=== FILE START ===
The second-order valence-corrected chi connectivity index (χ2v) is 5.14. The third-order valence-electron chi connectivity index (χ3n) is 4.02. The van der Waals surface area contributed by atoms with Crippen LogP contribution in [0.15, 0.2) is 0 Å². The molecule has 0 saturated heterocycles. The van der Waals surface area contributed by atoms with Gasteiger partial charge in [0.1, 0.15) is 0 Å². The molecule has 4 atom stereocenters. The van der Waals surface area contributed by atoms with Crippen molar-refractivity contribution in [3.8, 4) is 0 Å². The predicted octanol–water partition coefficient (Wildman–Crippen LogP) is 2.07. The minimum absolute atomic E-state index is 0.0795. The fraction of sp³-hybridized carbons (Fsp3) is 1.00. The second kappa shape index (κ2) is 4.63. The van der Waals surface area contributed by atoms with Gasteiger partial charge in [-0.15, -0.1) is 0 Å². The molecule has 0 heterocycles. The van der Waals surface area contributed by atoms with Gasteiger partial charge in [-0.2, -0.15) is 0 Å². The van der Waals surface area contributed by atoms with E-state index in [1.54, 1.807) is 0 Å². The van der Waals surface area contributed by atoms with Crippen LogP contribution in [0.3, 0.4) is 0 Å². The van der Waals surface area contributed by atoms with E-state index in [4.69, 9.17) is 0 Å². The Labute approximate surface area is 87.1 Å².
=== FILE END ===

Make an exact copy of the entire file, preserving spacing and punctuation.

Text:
The second-order valence-corrected chi connectivity index (χ2v) is 5.14. The third-order valence-electron chi connectivity index (χ3n) is 4.02. The van der Waals surface area contributed by atoms with Crippen LogP contribution in [0.15, 0.2) is 0 Å². The molecule has 0 saturated heterocycles. The van der Waals surface area contributed by atoms with Gasteiger partial charge in [0.1, 0.15) is 0 Å². The molecule has 4 atom stereocenters. The van der Waals surface area contributed by atoms with Crippen molar-refractivity contribution in [3.8, 4) is 0 Å². The predicted octanol–water partition coefficient (Wildman–Crippen LogP) is 2.07. The minimum absolute atomic E-state index is 0.0795. The fraction of sp³-hybridized carbons (Fsp3) is 1.00. The second kappa shape index (κ2) is 4.63. The van der Waals surface area contributed by atoms with Gasteiger partial charge in [-0.15, -0.1) is 0 Å². The molecule has 0 heterocycles. The van der Waals surface area contributed by atoms with Gasteiger partial charge in [-0.2, -0.15) is 0 Å². The van der Waals surface area contributed by atoms with E-state index in [1.54, 1.807) is 0 Å². The van der Waals surface area contributed by atoms with Crippen LogP contribution in [0.3, 0.4) is 0 Å². The van der Waals surface area contributed by atoms with E-state index in [4.69, 9.17) is 0 Å². The Labute approximate surface area is 87.1 Å².